Contents - This Great Society - Issue 5, Mythology - December 2009/January 2010
Thoughts and Analysis
Fraser Martens
Seven Days, 1/60 Second
Ill-Fraser Martens

When I was 19, a freshman in university, and in love for the first time, I spent a week in Hawaii over Christmas break. We rented a house on the south coast of Maui, where the leaves were brown and the grass was dry, and we sat on the porch drinking beer illicitly and watching the waves come sloshing in to the rocks a few hundred yards away. The house remains in my mind as possibly the nicest place I have ever stayed: large and airy, with a sort of Californian brightness upstairs in the room with the pool table and vast tiled bathrooms like nothing I'd ever seen. I slept on a sofa bed downstairs, next to the kitchen, and hoped that the salamanders that we saw while we ate weren't going to scamper up my leg. They didn't. The house, on a back street that backed up against a library, was only a stone's throw from the water. Not from the beach; we were in the economy section of the shore, where there was no sand, just a pile of black volcanic rocks that glistened, sharp and wet, in the tropical sun. When there was nothing else to do—and there rarely was—I wandered over and leaned against one of the palm trees at the top of the wall and wondered who had put them there.
             The south shore of Maui curves around until it actually faces west, which is where our house was. From under the palm trees we looked out at Japan, past a bare island that the Air Force had test-bombed into a wasteland and the flat surface of the sea that had been a wasteland since it was made. Every night a crowd of tourists not used to the event would congregate at the top of the rocks and watch as the sun dipped its toes in the sea and then suddenly plunged in. It's a truism to say that tropical sunsets are faster than we're used to in the upper latitudes, but I didn't see it. The sunsets seemed to last for hours at a time, from the moment I realized that the light was taking on the red-gold colour that set fire to the dry grass until the last burnished sliver of the sun slid under the horizon with a sigh. For the first few nights, at least, all twelve of us made sure to gather for the sunset, with our cameras and camcorders at the ready to capture the moment. After six or seven days the novelty wore off, but it was still pleasant to sit and watch the day end.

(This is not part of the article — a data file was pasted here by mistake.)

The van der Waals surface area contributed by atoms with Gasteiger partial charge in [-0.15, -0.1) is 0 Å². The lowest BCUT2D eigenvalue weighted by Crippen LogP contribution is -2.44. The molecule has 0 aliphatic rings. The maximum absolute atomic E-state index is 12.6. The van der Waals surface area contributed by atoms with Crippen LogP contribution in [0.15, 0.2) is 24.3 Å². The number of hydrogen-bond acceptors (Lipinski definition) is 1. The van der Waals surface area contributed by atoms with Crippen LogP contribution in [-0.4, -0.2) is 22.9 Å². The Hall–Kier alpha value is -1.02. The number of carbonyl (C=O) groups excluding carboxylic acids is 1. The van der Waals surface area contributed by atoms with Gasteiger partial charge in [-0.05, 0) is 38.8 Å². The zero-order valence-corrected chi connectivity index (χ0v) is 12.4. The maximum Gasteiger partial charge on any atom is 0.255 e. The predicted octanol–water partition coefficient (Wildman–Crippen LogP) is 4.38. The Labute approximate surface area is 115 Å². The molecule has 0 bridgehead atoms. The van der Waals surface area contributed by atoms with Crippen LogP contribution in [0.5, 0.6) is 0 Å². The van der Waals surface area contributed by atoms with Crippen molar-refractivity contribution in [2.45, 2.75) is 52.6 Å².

I took a large number of pictures of those sunsets. I was only just discovering how much I enjoyed taking pictures, and my camera held all sorts of pleasant options for the technical exercise of photographing the sunset. I took pictures zoomed way in, pictures where the sun was just out of frame, pictures with blue and green filters, and clichéd pictures ready for inspirational Bible verses or possibly the Footprints poem. The horizon is a surprisingly exciting subject. When I looked through the results on my computer I found that all but one of the pictures I had taken were dull, lifeless, just the everyday sun. But there was one that was better. The sun was a little to the right of the frame, glowing orange and red onto the clouds in the far end of the sky, and I had framed the silhouettes of the trees against the brighter light in the western sky. The composition was, maybe, a little better than usual. But what sold me on the picture were the people in the foreground, watching the sunset. There were six of them: one sitting down, a couple in the middle trying to fix their camera, two off to the left shielding their eyes, and for some reason a girl, dancing, in the middle.

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